What Can Happen in an Hour of Code? -
How do you spark excitement about computer programming among preteen girls?
“Make me a Hunger Games arena.”
That’s the challenge Kate Miller presented to a group of middle schoolers during last summer’s Penn Girls in Engineering, Math & Science Camp (GEMS) at the University of Pennsylvania, where Miller is a sophomore bioengineering major.
Using Kodu, a visual programming language from Microsoft Research that makes it easy for students to create games, characters, and landscapes, the girls quickly dived into the task of creating a physical environment that drew on their shared interest in popular culture.
FUSE Labs at Microsoft Research is seeking interns for 2014. For these positions, we are looking for graduate students from Computer Science, Information Science, Design, Media Studies, Social Science, and other fields with a focus on social computing and social media.
FUSE Labs is a research and development lab at Microsoft Research focused on the design, study, and development of socio-technical systems. We are a uniquely multidisciplinary team where you have the opportunity to work with developers, designers, and other researchers interested in building systems and studying them critically. Our goals are to contribute to the academic community as well as to invent the next generation of social technologies. Some of the topics that are currently of interest for FUSE Labs are civic media, creative collaboration, informal learning, communities of interest, hyperlocal media, information visualization, and machine learning applied to social data. That said, we are open to a diversity of methodologies.
Last year, Gilad Lotan and I spent some time analyzing the #YoSoy132 protests in Mexico using data from Twitter. Several articles and even books about #YoSoy132 have come out since. For example, De Mauleón wrote an excellent piece for Nexos (in Spanish) that resembled some of our own analysis. Sadly, Gilad and I got busy and abandoned the project, but after this recent conversation, we decided to dig out our notes and post them here in the event that they might be useful for others.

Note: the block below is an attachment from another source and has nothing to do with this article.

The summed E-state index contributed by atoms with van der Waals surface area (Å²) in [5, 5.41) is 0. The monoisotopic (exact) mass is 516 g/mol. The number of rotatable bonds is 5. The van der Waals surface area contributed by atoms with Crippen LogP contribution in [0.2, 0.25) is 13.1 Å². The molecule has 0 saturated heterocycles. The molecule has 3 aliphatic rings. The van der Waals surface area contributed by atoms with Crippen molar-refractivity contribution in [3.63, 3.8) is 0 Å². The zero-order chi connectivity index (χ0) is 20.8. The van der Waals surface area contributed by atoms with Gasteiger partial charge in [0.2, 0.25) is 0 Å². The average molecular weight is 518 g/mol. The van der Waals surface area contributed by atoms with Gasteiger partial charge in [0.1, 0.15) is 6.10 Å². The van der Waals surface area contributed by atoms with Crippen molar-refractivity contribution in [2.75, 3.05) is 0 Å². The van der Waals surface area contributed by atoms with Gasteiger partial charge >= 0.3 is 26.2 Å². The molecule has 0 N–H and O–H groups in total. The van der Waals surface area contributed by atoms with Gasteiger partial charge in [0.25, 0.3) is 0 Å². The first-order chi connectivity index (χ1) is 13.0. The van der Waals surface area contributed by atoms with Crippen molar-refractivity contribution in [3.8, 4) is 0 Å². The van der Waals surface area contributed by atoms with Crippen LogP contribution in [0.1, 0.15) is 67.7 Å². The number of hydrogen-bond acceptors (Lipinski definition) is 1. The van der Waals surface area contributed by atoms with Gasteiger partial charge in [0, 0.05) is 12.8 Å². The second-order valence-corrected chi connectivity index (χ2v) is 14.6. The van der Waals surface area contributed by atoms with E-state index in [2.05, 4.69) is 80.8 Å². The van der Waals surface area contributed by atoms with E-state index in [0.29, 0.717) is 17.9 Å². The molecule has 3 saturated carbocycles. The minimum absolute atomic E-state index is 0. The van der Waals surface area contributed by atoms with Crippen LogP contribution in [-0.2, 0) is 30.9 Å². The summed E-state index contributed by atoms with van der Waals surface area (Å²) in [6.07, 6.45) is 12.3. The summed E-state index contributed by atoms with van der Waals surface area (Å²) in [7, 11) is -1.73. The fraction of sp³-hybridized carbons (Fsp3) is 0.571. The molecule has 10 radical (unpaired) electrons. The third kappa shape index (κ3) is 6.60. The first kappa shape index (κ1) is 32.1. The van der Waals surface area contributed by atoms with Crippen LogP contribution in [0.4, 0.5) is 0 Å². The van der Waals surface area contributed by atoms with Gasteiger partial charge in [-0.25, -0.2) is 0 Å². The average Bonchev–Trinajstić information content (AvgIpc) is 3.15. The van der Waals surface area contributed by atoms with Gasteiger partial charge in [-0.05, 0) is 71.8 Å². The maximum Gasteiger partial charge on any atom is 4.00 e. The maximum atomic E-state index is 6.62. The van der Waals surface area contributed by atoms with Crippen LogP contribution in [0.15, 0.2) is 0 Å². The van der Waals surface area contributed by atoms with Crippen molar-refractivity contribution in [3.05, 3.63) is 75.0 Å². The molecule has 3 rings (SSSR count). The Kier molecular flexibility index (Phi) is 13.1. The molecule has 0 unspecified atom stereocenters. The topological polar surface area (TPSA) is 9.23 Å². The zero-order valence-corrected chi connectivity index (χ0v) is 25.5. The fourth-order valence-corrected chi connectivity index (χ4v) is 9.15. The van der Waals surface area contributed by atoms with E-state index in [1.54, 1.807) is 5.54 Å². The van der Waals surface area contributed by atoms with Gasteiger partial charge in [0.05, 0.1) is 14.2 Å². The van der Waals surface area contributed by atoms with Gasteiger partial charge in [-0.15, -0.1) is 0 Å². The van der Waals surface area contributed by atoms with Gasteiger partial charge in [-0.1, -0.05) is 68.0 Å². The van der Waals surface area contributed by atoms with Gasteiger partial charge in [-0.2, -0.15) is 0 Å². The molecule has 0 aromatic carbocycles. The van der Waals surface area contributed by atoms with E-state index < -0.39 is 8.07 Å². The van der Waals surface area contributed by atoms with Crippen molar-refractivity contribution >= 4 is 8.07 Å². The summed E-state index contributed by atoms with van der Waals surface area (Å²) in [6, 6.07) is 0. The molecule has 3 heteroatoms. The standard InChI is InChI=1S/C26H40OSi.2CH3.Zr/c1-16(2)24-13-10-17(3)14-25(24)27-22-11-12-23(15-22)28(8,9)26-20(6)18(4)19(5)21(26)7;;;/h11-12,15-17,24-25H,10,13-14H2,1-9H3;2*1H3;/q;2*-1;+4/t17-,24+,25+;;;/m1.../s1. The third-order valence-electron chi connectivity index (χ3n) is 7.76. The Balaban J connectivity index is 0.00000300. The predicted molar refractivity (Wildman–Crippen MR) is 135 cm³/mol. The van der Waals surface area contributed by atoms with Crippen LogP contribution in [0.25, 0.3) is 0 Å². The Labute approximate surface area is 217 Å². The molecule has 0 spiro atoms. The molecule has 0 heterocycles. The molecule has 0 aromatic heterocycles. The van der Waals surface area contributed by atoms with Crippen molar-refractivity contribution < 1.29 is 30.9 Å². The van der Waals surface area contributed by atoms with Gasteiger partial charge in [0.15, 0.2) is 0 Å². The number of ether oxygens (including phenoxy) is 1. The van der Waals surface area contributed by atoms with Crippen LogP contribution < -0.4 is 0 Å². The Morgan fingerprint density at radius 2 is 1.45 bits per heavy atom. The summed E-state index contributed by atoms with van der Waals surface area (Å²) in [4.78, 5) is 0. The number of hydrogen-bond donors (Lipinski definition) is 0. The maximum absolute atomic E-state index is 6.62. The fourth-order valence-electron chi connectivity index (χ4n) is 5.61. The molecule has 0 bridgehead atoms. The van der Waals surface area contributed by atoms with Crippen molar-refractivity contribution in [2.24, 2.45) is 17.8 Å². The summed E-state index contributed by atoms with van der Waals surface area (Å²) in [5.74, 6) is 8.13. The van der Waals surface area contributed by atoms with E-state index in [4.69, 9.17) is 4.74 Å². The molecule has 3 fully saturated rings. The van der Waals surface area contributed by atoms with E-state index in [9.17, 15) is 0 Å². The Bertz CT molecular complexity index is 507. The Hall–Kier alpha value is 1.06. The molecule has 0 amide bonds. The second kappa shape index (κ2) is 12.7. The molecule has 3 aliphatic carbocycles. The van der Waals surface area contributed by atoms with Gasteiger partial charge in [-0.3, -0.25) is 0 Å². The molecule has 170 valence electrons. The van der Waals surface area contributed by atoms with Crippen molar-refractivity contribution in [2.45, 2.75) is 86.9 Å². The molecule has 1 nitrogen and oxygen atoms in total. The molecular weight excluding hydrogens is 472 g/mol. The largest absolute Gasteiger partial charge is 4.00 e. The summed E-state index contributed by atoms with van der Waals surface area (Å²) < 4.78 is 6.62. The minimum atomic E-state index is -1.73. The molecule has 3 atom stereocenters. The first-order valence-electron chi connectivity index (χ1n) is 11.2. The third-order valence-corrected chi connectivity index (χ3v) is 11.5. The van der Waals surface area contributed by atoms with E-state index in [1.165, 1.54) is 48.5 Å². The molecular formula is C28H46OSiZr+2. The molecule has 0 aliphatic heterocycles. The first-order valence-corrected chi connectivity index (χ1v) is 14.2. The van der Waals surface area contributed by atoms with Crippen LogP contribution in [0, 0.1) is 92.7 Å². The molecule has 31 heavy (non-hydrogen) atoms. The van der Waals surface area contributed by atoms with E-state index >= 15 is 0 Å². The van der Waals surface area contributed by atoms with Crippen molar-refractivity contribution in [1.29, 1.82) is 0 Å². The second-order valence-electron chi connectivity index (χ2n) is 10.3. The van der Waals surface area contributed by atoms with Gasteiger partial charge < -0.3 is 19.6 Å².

The rise and fall of the “Mexican Spring”
Exactly a year ago, in December 2012, the newly elected Mexican President Peña Nieto took office amid violent protests. As early as May 2012, a number of massive student protests against the then candidate Peña gained a lot of attention on social media, both inside and outside Mexico. The Occupy movement and the international press called these protests the Mexican Spring for its similarities with other “hashtagged” protests. In our analysis, we only focused on the first few months of the protests. Today, #YoSoy132 is only a shadow of what it was, but during the election it was able to accomplish several important victories, including the organization of an online presidential debate (broadcast on YouTube), and the introduction of the issue of media monopolies and media bias to the forefront of the political discussion.
We focused on the origin and spread of the #YoSoy132 student protests by lookign at Twitter trending topics, follower connections, and the content of the tweets. We found that despite the common assumption that the movement appeared “out of the blue,” after an incident involving a candidate’s visit to a university, we can actually trace the movement’s gestation to several months before the trigger incident. Additionally, we found that despite the attempts to link the movement to traditional political groups, i.e. a political party, the movement actually activated typically disconnected groups of people across the political and class spectrum.
We’re combining two FUSE projects, Socl and Kodu (better together, like peanut butter and chocolate!) Kodu is our newest creation experience on Socl. Besides collages, Picotales, BLINKs, and video parties, you can now invent your own games using a simple, visual programming language. Anyone can create with Kodu, whether you’re a kid or kid at heart! Explore worlds from the community on the Socl Kodu channel.
Kodu is free, but you’ll need to download Kodu to get started creating your worlds. Start learning and get ready for Code.org’s Hour of Coding for Computer Science week December 9-15, 2013. Check out collections of some Kodu favorites here:
Kodu Classic Arcade
Kodu Board Games
Kodu Digigirlz 2013
Kodu Imagine Cup
Kodu Rollercoaster Worlds!
More information, tutorials and lessons plans are available on the Kodu Game Labs website.